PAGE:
A Thanksgiving craft that is also a relaxation technique.

Conquering Cognitions

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Every November in elementary school, I did an art project that involved tracing my hand and turning it into a turkey. The thumb became the turkey’s head, and the fingers were feathers. 

I liked using a lot of colors, so my turkey looked more like a peacock, but it did have a pilgrim hat on its head. 

You might have done this craft project too. 

So, what does this holiday craft have to do with stress management? If you slowly trace your fingers and add deep breathing, you are outlining a turkey AND using a popular relaxation technique called five-finger breathing.

Five-Finger Breathing

  • Sit or stand comfortably with your back straight.
  • Place one hand out in front of you, palm open, with your fingers spread wide. You can also place your hand on the ground or the table in front of you.
  • Using the pointer finger of your opposite hand, start at the outside of your thumb and trace upwards. As you move up, breathe in.
  • Pause briefly at the top of your finger, holding your breath.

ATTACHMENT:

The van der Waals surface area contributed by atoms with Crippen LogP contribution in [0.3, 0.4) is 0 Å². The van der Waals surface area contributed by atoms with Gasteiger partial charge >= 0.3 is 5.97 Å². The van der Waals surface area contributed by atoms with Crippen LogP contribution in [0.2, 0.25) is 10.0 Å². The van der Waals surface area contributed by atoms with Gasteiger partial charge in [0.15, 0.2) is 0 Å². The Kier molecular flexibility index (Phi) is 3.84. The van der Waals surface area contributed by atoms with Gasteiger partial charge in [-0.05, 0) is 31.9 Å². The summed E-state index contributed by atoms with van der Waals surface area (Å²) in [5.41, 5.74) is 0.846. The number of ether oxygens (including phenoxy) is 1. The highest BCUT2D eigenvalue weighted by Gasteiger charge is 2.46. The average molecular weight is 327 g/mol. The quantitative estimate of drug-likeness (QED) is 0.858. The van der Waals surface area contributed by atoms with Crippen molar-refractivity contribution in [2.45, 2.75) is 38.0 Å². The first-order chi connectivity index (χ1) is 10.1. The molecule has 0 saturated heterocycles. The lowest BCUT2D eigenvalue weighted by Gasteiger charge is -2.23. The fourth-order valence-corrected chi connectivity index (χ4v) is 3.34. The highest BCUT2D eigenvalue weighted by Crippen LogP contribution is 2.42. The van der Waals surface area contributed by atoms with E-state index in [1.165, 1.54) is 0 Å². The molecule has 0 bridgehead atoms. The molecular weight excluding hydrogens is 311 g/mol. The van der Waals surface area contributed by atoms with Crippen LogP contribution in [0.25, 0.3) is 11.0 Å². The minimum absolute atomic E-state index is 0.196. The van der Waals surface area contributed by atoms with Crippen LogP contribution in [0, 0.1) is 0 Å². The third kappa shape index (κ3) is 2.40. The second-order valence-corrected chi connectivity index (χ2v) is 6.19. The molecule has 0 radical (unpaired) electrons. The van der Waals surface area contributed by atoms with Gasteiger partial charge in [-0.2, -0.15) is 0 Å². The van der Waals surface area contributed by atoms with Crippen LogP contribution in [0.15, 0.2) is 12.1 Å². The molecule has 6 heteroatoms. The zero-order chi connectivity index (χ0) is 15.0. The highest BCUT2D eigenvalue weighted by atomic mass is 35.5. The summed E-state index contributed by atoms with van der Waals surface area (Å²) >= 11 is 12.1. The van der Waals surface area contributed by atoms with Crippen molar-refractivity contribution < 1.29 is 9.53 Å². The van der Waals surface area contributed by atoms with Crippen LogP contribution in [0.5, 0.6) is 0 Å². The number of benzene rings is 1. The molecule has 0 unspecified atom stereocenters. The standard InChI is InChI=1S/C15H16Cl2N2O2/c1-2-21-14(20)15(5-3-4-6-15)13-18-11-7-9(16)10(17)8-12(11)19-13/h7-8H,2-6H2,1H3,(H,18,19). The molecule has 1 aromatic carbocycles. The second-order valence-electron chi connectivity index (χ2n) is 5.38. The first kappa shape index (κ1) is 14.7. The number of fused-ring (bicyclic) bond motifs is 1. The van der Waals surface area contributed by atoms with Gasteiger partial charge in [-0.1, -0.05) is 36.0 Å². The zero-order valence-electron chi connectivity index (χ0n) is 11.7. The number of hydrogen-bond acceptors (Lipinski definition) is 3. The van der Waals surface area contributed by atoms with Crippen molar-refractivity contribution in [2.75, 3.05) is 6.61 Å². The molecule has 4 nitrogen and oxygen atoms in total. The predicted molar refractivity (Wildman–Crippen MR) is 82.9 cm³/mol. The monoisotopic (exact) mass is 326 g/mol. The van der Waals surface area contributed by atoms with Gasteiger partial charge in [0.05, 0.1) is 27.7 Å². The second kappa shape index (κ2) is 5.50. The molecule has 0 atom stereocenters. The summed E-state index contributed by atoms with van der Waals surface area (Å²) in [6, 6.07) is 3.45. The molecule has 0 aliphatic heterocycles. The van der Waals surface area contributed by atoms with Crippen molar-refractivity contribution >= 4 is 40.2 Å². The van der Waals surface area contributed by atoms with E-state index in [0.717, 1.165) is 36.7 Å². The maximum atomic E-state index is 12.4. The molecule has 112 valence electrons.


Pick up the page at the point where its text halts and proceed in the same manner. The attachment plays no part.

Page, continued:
• Breathe out as you trace down the inside of your thumb.
  • Repeat with each finger remembering to breathe in as you move up, pause briefly, and exhale as you move down.
  • Switch hands.

This technique is helpful in many situations. You can do it while waiting for a medical appointment, before a plane takes off, or prior to an exam. When my kids felt nervous before a test, I encouraged them to trace their fingers (without a pencil!) on the desk while waiting for the test to arrive. 

Five-finger breathing is a calming activity that helps you focus your attention on visual and tactile senses as well as controlled breathing. If you strive for a long exhale as you breathe out, you stimulate the vagus nerve which activates a relaxation response.

For added fun, trace your hand on a piece of paper. Then, turn it into a turkey! 

I recommend adding lots of colors and maybe some uncooked macaroni noodles and glitter for flare. This art project is sure to bring a smile to your face, and smiling also helps your mood!

Please follow me for more articles on healthy living, self-care, and personal growth. This article was originally published on Medium.

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Clinical psychologist turned writer | PsyD | Outdoor enthusiast | Museum lover | We are stronger together | ConqueringCognitions.com - healthy cognitions can conquer almost anything

Colorado Springs, CO
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